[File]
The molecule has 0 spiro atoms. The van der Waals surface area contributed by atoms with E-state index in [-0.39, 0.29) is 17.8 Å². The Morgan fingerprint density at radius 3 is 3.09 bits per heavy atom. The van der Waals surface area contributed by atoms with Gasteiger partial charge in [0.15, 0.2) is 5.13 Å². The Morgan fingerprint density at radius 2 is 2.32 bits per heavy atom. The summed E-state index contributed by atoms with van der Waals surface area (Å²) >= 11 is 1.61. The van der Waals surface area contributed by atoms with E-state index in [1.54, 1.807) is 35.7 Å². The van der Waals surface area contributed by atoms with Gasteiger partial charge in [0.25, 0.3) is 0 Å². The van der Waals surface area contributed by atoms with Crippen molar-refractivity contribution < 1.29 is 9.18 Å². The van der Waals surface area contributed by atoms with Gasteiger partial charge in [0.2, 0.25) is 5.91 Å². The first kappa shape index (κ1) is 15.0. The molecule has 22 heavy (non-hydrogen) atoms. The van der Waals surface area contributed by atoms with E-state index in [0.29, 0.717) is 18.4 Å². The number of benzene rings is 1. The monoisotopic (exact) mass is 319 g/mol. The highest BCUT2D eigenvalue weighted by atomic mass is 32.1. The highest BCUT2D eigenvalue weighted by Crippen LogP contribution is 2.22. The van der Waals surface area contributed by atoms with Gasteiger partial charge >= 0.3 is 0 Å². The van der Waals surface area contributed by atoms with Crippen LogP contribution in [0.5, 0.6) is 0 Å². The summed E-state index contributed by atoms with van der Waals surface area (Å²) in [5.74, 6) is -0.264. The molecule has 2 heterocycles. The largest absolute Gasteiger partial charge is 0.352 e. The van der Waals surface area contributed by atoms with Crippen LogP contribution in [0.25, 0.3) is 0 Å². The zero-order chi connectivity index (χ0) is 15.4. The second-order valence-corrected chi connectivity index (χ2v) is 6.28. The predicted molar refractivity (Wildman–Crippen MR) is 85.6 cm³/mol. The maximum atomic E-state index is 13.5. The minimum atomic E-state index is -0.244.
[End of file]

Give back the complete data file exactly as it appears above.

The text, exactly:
The molecule has 0 spiro atoms. The van der Waals surface area contributed by atoms with E-state index in [-0.39, 0.29) is 17.8 Å². The Morgan fingerprint density at radius 3 is 3.09 bits per heavy atom. The van der Waals surface area contributed by atoms with Gasteiger partial charge in [0.15, 0.2) is 5.13 Å². The Morgan fingerprint density at radius 2 is 2.32 bits per heavy atom. The summed E-state index contributed by atoms with van der Waals surface area (Å²) >= 11 is 1.61. The van der Waals surface area contributed by atoms with E-state index in [1.54, 1.807) is 35.7 Å². The van der Waals surface area contributed by atoms with Gasteiger partial charge in [0.25, 0.3) is 0 Å². The van der Waals surface area contributed by atoms with Crippen molar-refractivity contribution < 1.29 is 9.18 Å². The van der Waals surface area contributed by atoms with Gasteiger partial charge in [0.2, 0.25) is 5.91 Å². The first kappa shape index (κ1) is 15.0. The molecule has 22 heavy (non-hydrogen) atoms. The van der Waals surface area contributed by atoms with E-state index in [0.29, 0.717) is 18.4 Å². The number of benzene rings is 1. The monoisotopic (exact) mass is 319 g/mol. The highest BCUT2D eigenvalue weighted by atomic mass is 32.1. The highest BCUT2D eigenvalue weighted by Crippen LogP contribution is 2.22. The van der Waals surface area contributed by atoms with Gasteiger partial charge >= 0.3 is 0 Å². The van der Waals surface area contributed by atoms with Crippen LogP contribution in [0.5, 0.6) is 0 Å². The summed E-state index contributed by atoms with van der Waals surface area (Å²) in [5.74, 6) is -0.264. The molecule has 2 heterocycles. The largest absolute Gasteiger partial charge is 0.352 e. The van der Waals surface area contributed by atoms with Crippen LogP contribution in [0.25, 0.3) is 0 Å². The zero-order chi connectivity index (χ0) is 15.4. The second-order valence-corrected chi connectivity index (χ2v) is 6.28. The predicted molar refractivity (Wildman–Crippen MR) is 85.6 cm³/mol. The maximum atomic E-state index is 13.5. The minimum atomic E-state index is -0.244.